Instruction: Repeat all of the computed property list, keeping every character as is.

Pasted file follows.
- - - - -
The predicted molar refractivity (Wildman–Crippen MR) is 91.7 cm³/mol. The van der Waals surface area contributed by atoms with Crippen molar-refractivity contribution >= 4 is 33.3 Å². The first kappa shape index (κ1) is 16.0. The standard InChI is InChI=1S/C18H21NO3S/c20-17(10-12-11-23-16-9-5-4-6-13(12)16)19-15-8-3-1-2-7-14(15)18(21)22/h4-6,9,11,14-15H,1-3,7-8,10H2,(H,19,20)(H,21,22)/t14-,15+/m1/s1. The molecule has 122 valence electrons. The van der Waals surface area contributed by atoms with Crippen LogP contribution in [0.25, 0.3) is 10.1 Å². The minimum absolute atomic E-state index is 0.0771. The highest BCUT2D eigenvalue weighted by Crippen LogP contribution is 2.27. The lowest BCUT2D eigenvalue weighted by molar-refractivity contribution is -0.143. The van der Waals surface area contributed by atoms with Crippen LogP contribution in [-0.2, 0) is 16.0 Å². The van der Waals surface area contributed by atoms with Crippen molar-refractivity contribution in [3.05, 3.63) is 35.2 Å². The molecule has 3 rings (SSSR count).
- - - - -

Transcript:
The predicted molar refractivity (Wildman–Crippen MR) is 91.7 cm³/mol. The van der Waals surface area contributed by atoms with Crippen molar-refractivity contribution >= 4 is 33.3 Å². The first kappa shape index (κ1) is 16.0. The standard InChI is InChI=1S/C18H21NO3S/c20-17(10-12-11-23-16-9-5-4-6-13(12)16)19-15-8-3-1-2-7-14(15)18(21)22/h4-6,9,11,14-15H,1-3,7-8,10H2,(H,19,20)(H,21,22)/t14-,15+/m1/s1. The molecule has 122 valence electrons. The van der Waals surface area contributed by atoms with Crippen LogP contribution in [0.25, 0.3) is 10.1 Å². The minimum absolute atomic E-state index is 0.0771. The highest BCUT2D eigenvalue weighted by Crippen LogP contribution is 2.27. The lowest BCUT2D eigenvalue weighted by molar-refractivity contribution is -0.143. The van der Waals surface area contributed by atoms with Crippen LogP contribution in [-0.2, 0) is 16.0 Å². The van der Waals surface area contributed by atoms with Crippen molar-refractivity contribution in [3.05, 3.63) is 35.2 Å². The molecule has 3 rings (SSSR count).